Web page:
Living the near- death life

Support: A Columbia couple has a shared interest in spirit and life after life.

April 26, 1999|By Alice Lukens | Alice Lukens,SUN STAFF

It was a match made in heaven -- or at least someplace other than Earth.

Stan Triplett had had a near-death experience at age 15 and believed he communed with spirits. Shelly Shafer believed she was developing the ability to talk to people after they had died.

She was a regular at the Near Death Experience Support Group in Columbia. He was coming for the first time, two Augusts ago, wanting to meet others like himself -- and secretly hoping to meet the love of his life.

The group, one of some 50 around the country, felt like a spiritual home to him, where people could discuss intimately, without fear of ridicule, the mostly uncharted territory between life and death.

After that first meeting, she sent him telepathic messages to call her. He heard them, he said, but they were incomplete.

"I was waiting for you to call," she said, when he finally did.

"It would have been nice if you had left your name," he retorted.

They fell in love, and married last September. He moved into her Reisterstown townhouse, where they say they have put positive auras around the appliances to keep them from breaking and where they say they regularly converse with angels and spirits in their bedroom.

Shelly Triplett has never had a near-death experience, but she and Stan have similar views on life -- this one as well as all the others.

They believe they were married in a past life, in the 1600s, and had a son together named Gregory. Throughout the ages, they say, Gregory has worked to bring them back together and finally succeeded a year and a half ago, via the Columbia support group.

"Stan and I are twin souls," says Shelly Triplett, 44. "We are more than soul mates. We are twin souls. We are exactly alike and completely the opposite. It's as if we are standing in a mirror."

They both like the spiritual atmosphere at the support group, where the conversation quickly becomes intimate and stays that way for two and a half hours or longer because people don't want to go home.

Participants might talk about their fear of or desire for death, their opinions on the meaning of life. They might talk about their failing relationships -- there is a high divorce rate among those who have had a near-death experience -- their deepest moments of prayer and longing, or their anguish at watching a loved one die.

"A lot of people put safeguards up, and we don't have that," Stan Triplett says. "We don't judge, where a lot of people judge."

Almost 30 years ago, when he was a 15-year-old living in Oella, he cut his leg with a jagged bottle and lost so much blood, he says, that his spirit left his body and entered a tunnel filled with an overwhelming sense of peace and love.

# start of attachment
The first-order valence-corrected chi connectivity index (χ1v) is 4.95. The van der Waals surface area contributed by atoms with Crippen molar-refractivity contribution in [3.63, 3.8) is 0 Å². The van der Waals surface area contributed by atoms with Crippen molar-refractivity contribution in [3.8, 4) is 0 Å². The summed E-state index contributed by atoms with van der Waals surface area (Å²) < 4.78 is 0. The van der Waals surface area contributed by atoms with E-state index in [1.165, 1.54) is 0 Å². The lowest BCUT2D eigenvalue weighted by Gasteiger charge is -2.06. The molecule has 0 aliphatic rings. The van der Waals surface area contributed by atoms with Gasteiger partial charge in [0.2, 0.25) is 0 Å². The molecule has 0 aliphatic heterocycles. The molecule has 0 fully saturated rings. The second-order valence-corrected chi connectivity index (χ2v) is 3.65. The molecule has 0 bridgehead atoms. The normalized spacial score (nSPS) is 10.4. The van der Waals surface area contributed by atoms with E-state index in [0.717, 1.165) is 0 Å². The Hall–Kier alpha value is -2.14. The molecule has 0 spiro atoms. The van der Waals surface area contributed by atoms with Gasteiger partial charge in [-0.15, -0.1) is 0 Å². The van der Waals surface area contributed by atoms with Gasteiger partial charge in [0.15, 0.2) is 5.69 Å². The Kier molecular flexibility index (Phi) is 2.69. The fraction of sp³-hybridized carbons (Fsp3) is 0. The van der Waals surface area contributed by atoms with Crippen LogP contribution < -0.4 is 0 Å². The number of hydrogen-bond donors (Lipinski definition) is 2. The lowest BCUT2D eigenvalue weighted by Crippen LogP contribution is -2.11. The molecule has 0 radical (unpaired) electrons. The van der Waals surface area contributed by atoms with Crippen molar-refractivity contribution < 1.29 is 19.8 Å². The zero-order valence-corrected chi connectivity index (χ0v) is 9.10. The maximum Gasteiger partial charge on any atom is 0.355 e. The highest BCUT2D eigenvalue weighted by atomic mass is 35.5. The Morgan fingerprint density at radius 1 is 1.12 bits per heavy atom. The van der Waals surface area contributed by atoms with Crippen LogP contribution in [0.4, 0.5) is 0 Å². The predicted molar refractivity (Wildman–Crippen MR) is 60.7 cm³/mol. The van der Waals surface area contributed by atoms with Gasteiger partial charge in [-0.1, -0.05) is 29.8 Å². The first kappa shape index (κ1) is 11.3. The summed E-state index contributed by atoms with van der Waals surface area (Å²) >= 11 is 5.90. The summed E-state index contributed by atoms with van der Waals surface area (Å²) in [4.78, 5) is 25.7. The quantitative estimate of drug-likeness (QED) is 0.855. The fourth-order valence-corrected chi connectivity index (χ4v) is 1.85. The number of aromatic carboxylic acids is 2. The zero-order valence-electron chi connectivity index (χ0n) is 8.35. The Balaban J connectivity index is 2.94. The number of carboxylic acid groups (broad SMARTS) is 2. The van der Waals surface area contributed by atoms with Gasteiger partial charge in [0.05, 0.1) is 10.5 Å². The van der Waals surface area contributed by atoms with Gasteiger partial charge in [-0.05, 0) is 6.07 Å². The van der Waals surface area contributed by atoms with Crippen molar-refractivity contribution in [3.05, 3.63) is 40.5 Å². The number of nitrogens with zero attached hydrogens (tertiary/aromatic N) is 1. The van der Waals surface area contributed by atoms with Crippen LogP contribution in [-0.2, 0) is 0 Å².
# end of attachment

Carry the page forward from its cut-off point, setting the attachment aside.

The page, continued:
"There's a sound in the tunnel -- it's like music but it's not," he says. "And it's swirling colors, very bright colors, it's like colors here all mixed together and changing. Like stardust. Like strobe lighting. Kind of like that. And they are swirling around. It's like standing on the Starship Enterprise and looking out with nothing around."

But then, he says, a voice stopped him: "Go back. Not your time." And, against his will, he was back in his body. His sister called an ambulance and he was rushed to a hospital.

Triplett, 43, says he had a hard time adjusting after that.

"I was angry to a degree because I came back, because you can't find love here that way," he says. "And other people just didn't understand."

Back then, he says, people didn't talk much about near-death experiences. Now, almost 25 years after the publication of "Life After Life," Raymond Moody's best-selling book about near-death experiences, they have come into vogue. There are numerous books about them, an estimated 13 million Americans who say they have had them, and even an International Association of Near Death Studies (IANDS).

The Columbia support group, 3 1/2 years old, is the only one in Maryland; others are in Richmond, Va., and Philadelphia, according to the IANDS Web site (www.iands.org). California has 11 groups.

People who have had near-death experiences often see themselves as leaders, as the chosen ones who somehow live on a higher plane. With the millennium approaching, many, like Stan Triplett, believe they will be called upon to help avert disaster.

"In many ways we are a lot stronger than a lot of people," he says. "We could be called upon to help guide people, help them along."

The Tripletts think of themselves as "spiritual consultants," only they don't charge for their services. He works at the Dorsey's Search Giant supermarket in Columbia. She is a bookkeeper for a Baltimore museum.

The Columbia support group meets the last Saturday of each month and attracts not only those who have had near-death experiences but their spouses, nurses, caregivers, hospice workers, those who are grieving the loss of a loved one and anyone else with an interest. At a typical meeting, 20 or so people might attend -- half regulars, the other half one-time or occasional visitors.

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